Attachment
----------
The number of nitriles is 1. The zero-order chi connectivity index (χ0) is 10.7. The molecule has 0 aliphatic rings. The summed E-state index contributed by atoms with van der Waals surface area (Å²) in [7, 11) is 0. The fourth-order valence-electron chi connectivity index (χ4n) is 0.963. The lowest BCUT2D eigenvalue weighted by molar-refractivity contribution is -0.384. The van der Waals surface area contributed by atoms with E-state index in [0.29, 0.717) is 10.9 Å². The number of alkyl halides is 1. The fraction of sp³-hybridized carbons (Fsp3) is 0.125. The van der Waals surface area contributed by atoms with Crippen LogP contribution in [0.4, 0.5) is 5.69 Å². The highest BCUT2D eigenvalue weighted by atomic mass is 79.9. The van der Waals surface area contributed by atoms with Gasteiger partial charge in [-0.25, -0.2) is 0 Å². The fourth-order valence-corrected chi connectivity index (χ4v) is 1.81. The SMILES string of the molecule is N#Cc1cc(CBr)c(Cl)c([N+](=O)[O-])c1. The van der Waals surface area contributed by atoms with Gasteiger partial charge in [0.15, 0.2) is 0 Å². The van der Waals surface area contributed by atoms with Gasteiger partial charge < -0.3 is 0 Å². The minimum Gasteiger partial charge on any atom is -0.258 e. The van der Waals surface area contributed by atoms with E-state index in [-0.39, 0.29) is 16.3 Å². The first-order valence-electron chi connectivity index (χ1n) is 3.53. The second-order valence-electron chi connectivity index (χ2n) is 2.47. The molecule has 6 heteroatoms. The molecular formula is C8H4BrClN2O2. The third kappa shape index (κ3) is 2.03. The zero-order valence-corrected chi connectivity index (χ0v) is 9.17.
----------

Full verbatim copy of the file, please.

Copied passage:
The number of nitriles is 1. The zero-order chi connectivity index (χ0) is 10.7. The molecule has 0 aliphatic rings. The summed E-state index contributed by atoms with van der Waals surface area (Å²) in [7, 11) is 0. The fourth-order valence-electron chi connectivity index (χ4n) is 0.963. The lowest BCUT2D eigenvalue weighted by molar-refractivity contribution is -0.384. The van der Waals surface area contributed by atoms with E-state index in [0.29, 0.717) is 10.9 Å². The number of alkyl halides is 1. The fraction of sp³-hybridized carbons (Fsp3) is 0.125. The van der Waals surface area contributed by atoms with Crippen LogP contribution in [0.4, 0.5) is 5.69 Å². The highest BCUT2D eigenvalue weighted by atomic mass is 79.9. The van der Waals surface area contributed by atoms with Gasteiger partial charge in [-0.25, -0.2) is 0 Å². The fourth-order valence-corrected chi connectivity index (χ4v) is 1.81. The SMILES string of the molecule is N#Cc1cc(CBr)c(Cl)c([N+](=O)[O-])c1. The van der Waals surface area contributed by atoms with Gasteiger partial charge in [0.15, 0.2) is 0 Å². The van der Waals surface area contributed by atoms with Gasteiger partial charge < -0.3 is 0 Å². The minimum Gasteiger partial charge on any atom is -0.258 e. The van der Waals surface area contributed by atoms with E-state index in [-0.39, 0.29) is 16.3 Å². The first-order valence-electron chi connectivity index (χ1n) is 3.53. The second-order valence-electron chi connectivity index (χ2n) is 2.47. The molecule has 6 heteroatoms. The molecular formula is C8H4BrClN2O2. The third kappa shape index (κ3) is 2.03. The zero-order valence-corrected chi connectivity index (χ0v) is 9.17.